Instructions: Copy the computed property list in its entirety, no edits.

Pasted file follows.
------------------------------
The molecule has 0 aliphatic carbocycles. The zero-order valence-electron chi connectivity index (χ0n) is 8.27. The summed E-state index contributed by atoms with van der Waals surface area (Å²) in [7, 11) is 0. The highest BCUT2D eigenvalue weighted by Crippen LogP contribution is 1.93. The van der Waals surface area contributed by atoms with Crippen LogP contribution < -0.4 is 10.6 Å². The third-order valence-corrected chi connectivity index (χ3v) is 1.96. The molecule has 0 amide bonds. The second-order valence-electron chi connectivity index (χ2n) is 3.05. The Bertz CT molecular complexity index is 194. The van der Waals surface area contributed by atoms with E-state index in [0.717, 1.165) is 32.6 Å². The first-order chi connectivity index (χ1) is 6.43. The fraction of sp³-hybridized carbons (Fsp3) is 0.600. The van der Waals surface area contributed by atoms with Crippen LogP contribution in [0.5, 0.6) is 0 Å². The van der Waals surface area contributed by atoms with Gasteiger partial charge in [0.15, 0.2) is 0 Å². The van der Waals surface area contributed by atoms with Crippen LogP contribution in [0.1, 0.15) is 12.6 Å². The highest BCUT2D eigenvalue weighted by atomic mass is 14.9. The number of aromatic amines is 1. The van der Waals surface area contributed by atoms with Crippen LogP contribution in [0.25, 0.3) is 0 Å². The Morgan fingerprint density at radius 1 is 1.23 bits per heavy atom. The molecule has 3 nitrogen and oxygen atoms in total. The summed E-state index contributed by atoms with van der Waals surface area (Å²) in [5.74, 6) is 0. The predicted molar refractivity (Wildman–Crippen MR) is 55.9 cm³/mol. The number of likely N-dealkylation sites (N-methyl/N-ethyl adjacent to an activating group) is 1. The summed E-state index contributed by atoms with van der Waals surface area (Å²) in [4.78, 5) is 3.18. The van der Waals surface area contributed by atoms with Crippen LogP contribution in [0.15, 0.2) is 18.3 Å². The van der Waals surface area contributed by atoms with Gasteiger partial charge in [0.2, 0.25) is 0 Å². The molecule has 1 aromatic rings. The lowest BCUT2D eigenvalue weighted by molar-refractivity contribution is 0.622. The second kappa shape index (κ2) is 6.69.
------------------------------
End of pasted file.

The molecule has 0 aliphatic carbocycles. The zero-order valence-electron chi connectivity index (χ0n) is 8.27. The summed E-state index contributed by atoms with van der Waals surface area (Å²) in [7, 11) is 0. The highest BCUT2D eigenvalue weighted by Crippen LogP contribution is 1.93. The van der Waals surface area contributed by atoms with Crippen LogP contribution < -0.4 is 10.6 Å². The third-order valence-corrected chi connectivity index (χ3v) is 1.96. The molecule has 0 amide bonds. The second-order valence-electron chi connectivity index (χ2n) is 3.05. The Bertz CT molecular complexity index is 194. The van der Waals surface area contributed by atoms with E-state index in [0.717, 1.165) is 32.6 Å². The first-order chi connectivity index (χ1) is 6.43. The fraction of sp³-hybridized carbons (Fsp3) is 0.600. The van der Waals surface area contributed by atoms with Crippen LogP contribution in [0.5, 0.6) is 0 Å². The van der Waals surface area contributed by atoms with Gasteiger partial charge in [0.15, 0.2) is 0 Å². The van der Waals surface area contributed by atoms with Crippen LogP contribution in [0.1, 0.15) is 12.6 Å². The highest BCUT2D eigenvalue weighted by atomic mass is 14.9. The number of aromatic amines is 1. The van der Waals surface area contributed by atoms with Crippen LogP contribution in [0.25, 0.3) is 0 Å². The Morgan fingerprint density at radius 1 is 1.23 bits per heavy atom. The molecule has 3 nitrogen and oxygen atoms in total. The summed E-state index contributed by atoms with van der Waals surface area (Å²) in [5.74, 6) is 0. The predicted molar refractivity (Wildman–Crippen MR) is 55.9 cm³/mol. The number of likely N-dealkylation sites (N-methyl/N-ethyl adjacent to an activating group) is 1. The summed E-state index contributed by atoms with van der Waals surface area (Å²) in [4.78, 5) is 3.18. The van der Waals surface area contributed by atoms with Crippen LogP contribution in [0.15, 0.2) is 18.3 Å². The van der Waals surface area contributed by atoms with Gasteiger partial charge in [0.2, 0.25) is 0 Å². The molecule has 1 aromatic rings. The lowest BCUT2D eigenvalue weighted by molar-refractivity contribution is 0.622. The second kappa shape index (κ2) is 6.69.